Eventually Benjamin discovered the link to the next part of the application – buried in his junk mail, of course – and that was his entertainment for the remainder of his afternoon. Once he’d perfected his supporting statement, the waiting game began again. He reflected how funny it was that it started as urgency – apply now! Don’t rest on your laurels! (whatever those were) and then it’s all “we’ll get back to you – or not – within five working days. And don’t you dare even think of replying to this address, idiot, it’s obviously not monitored.”
Unbeknownst to our Benjamin, it was only one day before his application was printed off and taken out to lunch.
Bella Drew and Millie West were lounging outside their favourite café from which to showcase their stick-like spray tanned limbs while inhaling iced mochas (Millie: “650 calories?! I guess this counts as lunch then!”) while reading through job applications. A task that some might say they weren’t best placed to do, having been ‘scouted’ straight out of college by their fathers, the brothers who owned Nonde Script.
Millie reluctantly put her phone into her hotdog-sized purse, but only after checking her boyfriend Timon had viewed her story documenting her OOTD (he had, and he’d hearted it. She’d trained him well).
“Okay,” said Bella, after having struggling with fresh acrylic nails to unsheathe the stack of papers from their plastic wallet (Nonde Script said on their website they were committed to becoming carbon neutral. They just hadn’t specified when.) “First up, we have Maria de la Torre.”
“Ooh,” Millie chimed in. “Do you know what I’m thinking?”
Simultaneously they whispered: “diversity”, then high-fived each other. There were reasons others they worked with referred to them privately as the Twin Towers and not just for their infamous team-building exercise where a pillar of building blocks that was meant to symbolise symbiosis had spontaneously combusted.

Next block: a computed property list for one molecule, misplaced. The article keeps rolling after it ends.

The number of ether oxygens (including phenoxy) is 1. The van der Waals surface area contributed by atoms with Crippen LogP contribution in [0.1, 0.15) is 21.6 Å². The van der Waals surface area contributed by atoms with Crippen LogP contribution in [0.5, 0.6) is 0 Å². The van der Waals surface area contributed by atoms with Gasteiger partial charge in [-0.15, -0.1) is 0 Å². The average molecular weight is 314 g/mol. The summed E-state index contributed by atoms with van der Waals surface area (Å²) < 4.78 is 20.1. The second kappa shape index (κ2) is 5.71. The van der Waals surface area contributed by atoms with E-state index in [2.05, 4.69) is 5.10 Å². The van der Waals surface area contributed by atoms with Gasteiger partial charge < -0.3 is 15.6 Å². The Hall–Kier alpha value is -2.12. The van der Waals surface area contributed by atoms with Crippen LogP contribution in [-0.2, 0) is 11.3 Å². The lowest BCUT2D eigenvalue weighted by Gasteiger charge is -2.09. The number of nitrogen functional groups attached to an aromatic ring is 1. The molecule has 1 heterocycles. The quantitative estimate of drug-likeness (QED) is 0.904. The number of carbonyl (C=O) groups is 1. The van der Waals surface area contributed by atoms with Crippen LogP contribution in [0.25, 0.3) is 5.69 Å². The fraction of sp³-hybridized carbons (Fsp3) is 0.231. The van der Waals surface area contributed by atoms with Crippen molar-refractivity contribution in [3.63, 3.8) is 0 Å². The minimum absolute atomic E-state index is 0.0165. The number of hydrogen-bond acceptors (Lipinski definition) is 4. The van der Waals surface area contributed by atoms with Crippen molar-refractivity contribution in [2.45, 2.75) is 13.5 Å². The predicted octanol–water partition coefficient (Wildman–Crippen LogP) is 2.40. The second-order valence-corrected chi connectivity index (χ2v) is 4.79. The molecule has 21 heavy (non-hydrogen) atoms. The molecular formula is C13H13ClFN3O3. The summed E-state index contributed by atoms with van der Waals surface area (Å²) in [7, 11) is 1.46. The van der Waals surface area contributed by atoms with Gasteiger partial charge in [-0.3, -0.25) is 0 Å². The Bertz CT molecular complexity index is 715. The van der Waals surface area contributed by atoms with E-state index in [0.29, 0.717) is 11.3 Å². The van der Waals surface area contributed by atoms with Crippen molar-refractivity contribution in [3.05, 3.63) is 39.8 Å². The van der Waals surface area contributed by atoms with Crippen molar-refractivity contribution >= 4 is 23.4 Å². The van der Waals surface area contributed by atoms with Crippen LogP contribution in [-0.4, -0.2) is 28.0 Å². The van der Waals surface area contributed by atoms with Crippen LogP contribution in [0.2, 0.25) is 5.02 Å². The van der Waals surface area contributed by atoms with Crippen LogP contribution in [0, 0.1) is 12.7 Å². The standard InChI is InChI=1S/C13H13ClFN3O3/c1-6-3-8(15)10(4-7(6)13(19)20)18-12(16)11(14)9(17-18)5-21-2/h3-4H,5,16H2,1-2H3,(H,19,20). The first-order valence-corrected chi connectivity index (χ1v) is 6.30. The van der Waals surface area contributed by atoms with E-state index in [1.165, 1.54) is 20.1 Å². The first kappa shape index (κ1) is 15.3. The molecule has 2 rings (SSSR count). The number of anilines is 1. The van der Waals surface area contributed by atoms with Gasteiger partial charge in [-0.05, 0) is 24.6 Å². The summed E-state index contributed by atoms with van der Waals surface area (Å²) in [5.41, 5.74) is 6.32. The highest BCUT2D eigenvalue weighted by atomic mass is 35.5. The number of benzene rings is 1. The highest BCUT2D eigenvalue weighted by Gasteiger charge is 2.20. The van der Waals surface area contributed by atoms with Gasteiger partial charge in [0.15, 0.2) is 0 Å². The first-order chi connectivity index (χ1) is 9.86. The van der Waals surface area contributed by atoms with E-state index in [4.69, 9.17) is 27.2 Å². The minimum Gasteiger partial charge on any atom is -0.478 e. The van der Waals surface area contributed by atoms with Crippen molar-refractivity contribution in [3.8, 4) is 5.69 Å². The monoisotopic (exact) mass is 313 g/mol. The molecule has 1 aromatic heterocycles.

“Hmm,” Bella continued, swiping a caramel rope of her hair off the CV. “Says she graduated from blah blah blah in 1972. An old girl.”
“Pass, instructed Millie. “We’ve got a ton of these to get through and we don’t need no dinosaur cluttering up the place.”
Bella obediently started a no pile under a salt shaker. Then proceeded to the next card in the deck.
“Hasan Anand. Oh em gee, it says he has five years' experience using our database system.”
Millie slurped and nodded. “Meaning we spend less time training him. That’s a yes”.
Bella filed Hasan Anand under the pepper shaker.
“Next up, we have Jamie McAfee.”
“He sounds...safe,” said Millie.
“Look at where he lives though.” Bella turned the paper round to face her colleague.
They both wrinkled their noses like bunnies who had found a mouldy carrot in their burrow, and Jamie entered the pile of nope.
“Lucinda Willis. Under hobbies she’s put Bikram yoga. Isn’t that the thing you watched that show about?”
“Yes!” squealed Millie. “Maybe she can teach us.”
The pepper gained another papery coaster.
“Instant no. Double-barrelled people are like, so crazily posh and besides our EmployE TrackR system can never handle the double-barrelled people.”
Bella sighed. “You’re right. I can’t understand the parents who burden their poor children with such names. Like, just pick one, right?”
They slurped and nodded at each other, and slid Benjamin Pendergast-Manifold under the salt.